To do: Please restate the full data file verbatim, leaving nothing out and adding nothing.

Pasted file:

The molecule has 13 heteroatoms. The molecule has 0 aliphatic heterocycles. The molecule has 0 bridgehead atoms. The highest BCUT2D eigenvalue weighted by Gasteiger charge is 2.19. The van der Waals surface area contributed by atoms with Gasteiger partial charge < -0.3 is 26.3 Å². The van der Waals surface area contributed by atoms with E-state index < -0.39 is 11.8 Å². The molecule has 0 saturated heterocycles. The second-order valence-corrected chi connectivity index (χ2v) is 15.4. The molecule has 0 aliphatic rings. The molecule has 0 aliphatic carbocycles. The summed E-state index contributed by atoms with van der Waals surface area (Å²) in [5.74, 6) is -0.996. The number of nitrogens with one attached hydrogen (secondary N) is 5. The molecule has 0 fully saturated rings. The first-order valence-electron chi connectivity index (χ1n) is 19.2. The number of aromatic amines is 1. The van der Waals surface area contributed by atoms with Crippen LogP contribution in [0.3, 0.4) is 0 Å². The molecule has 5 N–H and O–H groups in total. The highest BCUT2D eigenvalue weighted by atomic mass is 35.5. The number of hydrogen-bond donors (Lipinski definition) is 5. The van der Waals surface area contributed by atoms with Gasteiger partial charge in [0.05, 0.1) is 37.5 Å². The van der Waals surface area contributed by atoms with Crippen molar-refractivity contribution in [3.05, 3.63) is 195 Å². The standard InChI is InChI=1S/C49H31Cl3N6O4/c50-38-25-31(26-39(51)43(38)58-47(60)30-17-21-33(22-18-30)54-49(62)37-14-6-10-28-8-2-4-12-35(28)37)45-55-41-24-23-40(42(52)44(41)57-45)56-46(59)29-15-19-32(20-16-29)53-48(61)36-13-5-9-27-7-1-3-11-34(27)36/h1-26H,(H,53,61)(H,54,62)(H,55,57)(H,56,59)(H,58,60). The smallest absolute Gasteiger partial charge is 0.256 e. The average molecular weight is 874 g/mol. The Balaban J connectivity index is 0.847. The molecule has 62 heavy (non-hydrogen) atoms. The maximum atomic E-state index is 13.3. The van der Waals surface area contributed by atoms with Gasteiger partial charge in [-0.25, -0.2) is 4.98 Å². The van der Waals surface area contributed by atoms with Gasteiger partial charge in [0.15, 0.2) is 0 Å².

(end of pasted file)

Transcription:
The molecule has 13 heteroatoms. The molecule has 0 aliphatic heterocycles. The molecule has 0 bridgehead atoms. The highest BCUT2D eigenvalue weighted by Gasteiger charge is 2.19. The van der Waals surface area contributed by atoms with Gasteiger partial charge < -0.3 is 26.3 Å². The van der Waals surface area contributed by atoms with E-state index < -0.39 is 11.8 Å². The molecule has 0 saturated heterocycles. The second-order valence-corrected chi connectivity index (χ2v) is 15.4. The molecule has 0 aliphatic rings. The molecule has 0 aliphatic carbocycles. The summed E-state index contributed by atoms with van der Waals surface area (Å²) in [5.74, 6) is -0.996. The number of nitrogens with one attached hydrogen (secondary N) is 5. The molecule has 0 fully saturated rings. The first-order valence-electron chi connectivity index (χ1n) is 19.2. The number of aromatic amines is 1. The van der Waals surface area contributed by atoms with Crippen LogP contribution in [0.3, 0.4) is 0 Å². The molecule has 5 N–H and O–H groups in total. The highest BCUT2D eigenvalue weighted by atomic mass is 35.5. The number of hydrogen-bond donors (Lipinski definition) is 5. The van der Waals surface area contributed by atoms with Gasteiger partial charge in [0.05, 0.1) is 37.5 Å². The van der Waals surface area contributed by atoms with Crippen molar-refractivity contribution in [3.05, 3.63) is 195 Å². The standard InChI is InChI=1S/C49H31Cl3N6O4/c50-38-25-31(26-39(51)43(38)58-47(60)30-17-21-33(22-18-30)54-49(62)37-14-6-10-28-8-2-4-12-35(28)37)45-55-41-24-23-40(42(52)44(41)57-45)56-46(59)29-15-19-32(20-16-29)53-48(61)36-13-5-9-27-7-1-3-11-34(27)36/h1-26H,(H,53,61)(H,54,62)(H,55,57)(H,56,59)(H,58,60). The smallest absolute Gasteiger partial charge is 0.256 e. The average molecular weight is 874 g/mol. The Balaban J connectivity index is 0.847. The molecule has 62 heavy (non-hydrogen) atoms. The maximum atomic E-state index is 13.3. The van der Waals surface area contributed by atoms with Gasteiger partial charge in [-0.25, -0.2) is 4.98 Å². The van der Waals surface area contributed by atoms with Gasteiger partial charge in [0.15, 0.2) is 0 Å².